Poor Mike Bloomberg.

First, he is excruciatingly dull. (If he wins, it will be good news to Mike Pence…possibly the only human being more boring than Mike Bloomberg.) And even with $60 billion, he can’t get much respect.

The Democratic candidates are lining up to take a whack at him. His crime? He’s a rich SOB. USA Today:

Candidates piled on former New York City Mayor Mike Bloomberg…From the first minute of the debate, Bloomberg was the main target of all of his Democratic counterparts.

A billionaire who has been self-funding his campaign, Bloomberg was repeatedly hit…

The Democrats were okay with Hillary Clinton’s net worth ($45 million). And okay with Barack Obama’s $40 million pile. Even Bernie Sanders’ $2.5 million, while not much in Bloomberg-Trump circles, is not bad for a socialist.

They’re all rich…but at least they got their money fair-and-square, by leveraging ‘public service’ careers with books, speeches…and pay-to-play ‘access.’

But Bloomberg? He did the unpardonable. He earned his money honestly…

Luck and pluck

In our office sits one of Bloomberg’s ubiquitous terminals. It connects our researchers with the big, wide world of finance.

Want to know the discount rate on 2027 Argentine bonds? Want to compare the return from Korean coal to Chilean wine? What to check out the trading history of Australian dollar futures?

It’s all there…and much, much more.

Most successful businesses are products of luck and pluck. The exact combination is hard to pin down. As for Bloomberg, we don’t know.

But what we do know is that once underway, the New Yorker’s business benefited hugely from something he probably didn’t fully understand. Few people did.

Why would so many people be so interested in trading housing debt or sovereign bonds or stocks? Why would anyone pay Mike Bloomberg $25,000 a year to rent his terminal?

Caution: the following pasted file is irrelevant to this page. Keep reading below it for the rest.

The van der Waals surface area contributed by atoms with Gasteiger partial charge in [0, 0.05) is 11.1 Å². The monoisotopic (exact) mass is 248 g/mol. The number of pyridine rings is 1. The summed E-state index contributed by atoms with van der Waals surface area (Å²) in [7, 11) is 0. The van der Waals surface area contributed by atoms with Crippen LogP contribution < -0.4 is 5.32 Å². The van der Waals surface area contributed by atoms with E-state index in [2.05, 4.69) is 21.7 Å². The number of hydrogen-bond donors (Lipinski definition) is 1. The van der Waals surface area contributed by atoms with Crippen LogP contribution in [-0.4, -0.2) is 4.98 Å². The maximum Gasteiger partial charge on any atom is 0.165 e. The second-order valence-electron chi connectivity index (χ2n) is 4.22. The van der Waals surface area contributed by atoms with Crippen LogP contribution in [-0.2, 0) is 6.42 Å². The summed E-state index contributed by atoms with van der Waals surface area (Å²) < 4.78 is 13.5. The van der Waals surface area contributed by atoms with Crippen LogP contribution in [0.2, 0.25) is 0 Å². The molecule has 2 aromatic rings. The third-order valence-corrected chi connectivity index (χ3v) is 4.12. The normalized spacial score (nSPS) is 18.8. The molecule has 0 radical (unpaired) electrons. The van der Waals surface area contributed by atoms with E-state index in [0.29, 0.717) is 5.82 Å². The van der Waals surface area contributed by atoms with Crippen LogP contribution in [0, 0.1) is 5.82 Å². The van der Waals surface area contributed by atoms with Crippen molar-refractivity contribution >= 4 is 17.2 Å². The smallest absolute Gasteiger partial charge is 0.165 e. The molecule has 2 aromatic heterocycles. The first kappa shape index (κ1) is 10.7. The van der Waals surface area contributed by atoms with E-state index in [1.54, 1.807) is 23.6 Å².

Pulling out aces

Bloomberg started his business in 1981. Six years later, the fix was in.

Then-Federal Reserve chair Alan Greenspan stacked the deck in Bloomberg’s favor. After 1987, the entire financial industry was pulling out aces. The world’s central bankers were spending trillions of dollars — in cheap credit and quantitative easing — to get people to buy stocks and bonds.

In an honest world, most people would have better things to do. Stocks? Bonds? Bloomberg terminals? They were for the pros. Stocks were risky; they were correctly seen as an insider’s game. And bonds were for institutions — pension funds, insurance companies, and endowments.

Thirty years ago, the financial industry accounted for only 10% of total U.S. corporate profits. Normal people put their money into savings accounts. And a properly functioning financial system guaranteed that they got what was coming to them.

Fed lending out fake money 

Entrepreneurs needed savings to launch their businesses. Corporations needed savings to expand. People needed to borrow real money, and they were willing to pay for it. In 1985, for example, savers could earn almost 11% annually on a 5-year certificate of deposit (CD).